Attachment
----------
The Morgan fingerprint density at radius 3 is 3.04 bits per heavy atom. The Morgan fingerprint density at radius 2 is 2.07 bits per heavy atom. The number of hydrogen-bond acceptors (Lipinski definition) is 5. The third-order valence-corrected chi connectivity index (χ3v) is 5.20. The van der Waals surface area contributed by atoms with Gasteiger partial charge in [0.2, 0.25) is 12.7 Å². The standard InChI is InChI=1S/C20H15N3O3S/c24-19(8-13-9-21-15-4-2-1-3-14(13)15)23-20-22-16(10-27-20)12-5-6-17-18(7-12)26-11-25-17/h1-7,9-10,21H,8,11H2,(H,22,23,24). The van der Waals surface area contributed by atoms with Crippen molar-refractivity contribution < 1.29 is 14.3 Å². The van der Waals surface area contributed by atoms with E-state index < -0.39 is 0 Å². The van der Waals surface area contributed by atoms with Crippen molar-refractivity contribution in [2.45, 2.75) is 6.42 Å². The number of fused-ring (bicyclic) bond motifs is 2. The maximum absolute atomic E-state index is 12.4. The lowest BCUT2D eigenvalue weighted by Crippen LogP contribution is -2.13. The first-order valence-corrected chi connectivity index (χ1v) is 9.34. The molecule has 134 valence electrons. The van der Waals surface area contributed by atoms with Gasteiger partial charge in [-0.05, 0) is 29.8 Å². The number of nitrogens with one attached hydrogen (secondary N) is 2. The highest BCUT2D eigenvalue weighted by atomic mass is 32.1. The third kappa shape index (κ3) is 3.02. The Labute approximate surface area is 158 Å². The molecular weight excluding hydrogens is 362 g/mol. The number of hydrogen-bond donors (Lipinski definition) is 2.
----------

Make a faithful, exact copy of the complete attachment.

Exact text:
The Morgan fingerprint density at radius 3 is 3.04 bits per heavy atom. The Morgan fingerprint density at radius 2 is 2.07 bits per heavy atom. The number of hydrogen-bond acceptors (Lipinski definition) is 5. The third-order valence-corrected chi connectivity index (χ3v) is 5.20. The van der Waals surface area contributed by atoms with Gasteiger partial charge in [0.2, 0.25) is 12.7 Å². The standard InChI is InChI=1S/C20H15N3O3S/c24-19(8-13-9-21-15-4-2-1-3-14(13)15)23-20-22-16(10-27-20)12-5-6-17-18(7-12)26-11-25-17/h1-7,9-10,21H,8,11H2,(H,22,23,24). The van der Waals surface area contributed by atoms with Crippen molar-refractivity contribution < 1.29 is 14.3 Å². The van der Waals surface area contributed by atoms with E-state index < -0.39 is 0 Å². The van der Waals surface area contributed by atoms with Crippen molar-refractivity contribution in [2.45, 2.75) is 6.42 Å². The number of fused-ring (bicyclic) bond motifs is 2. The maximum absolute atomic E-state index is 12.4. The lowest BCUT2D eigenvalue weighted by Crippen LogP contribution is -2.13. The first-order valence-corrected chi connectivity index (χ1v) is 9.34. The molecule has 134 valence electrons. The van der Waals surface area contributed by atoms with Gasteiger partial charge in [-0.05, 0) is 29.8 Å². The number of nitrogens with one attached hydrogen (secondary N) is 2. The highest BCUT2D eigenvalue weighted by atomic mass is 32.1. The third kappa shape index (κ3) is 3.02. The Labute approximate surface area is 158 Å². The molecular weight excluding hydrogens is 362 g/mol. The number of hydrogen-bond donors (Lipinski definition) is 2.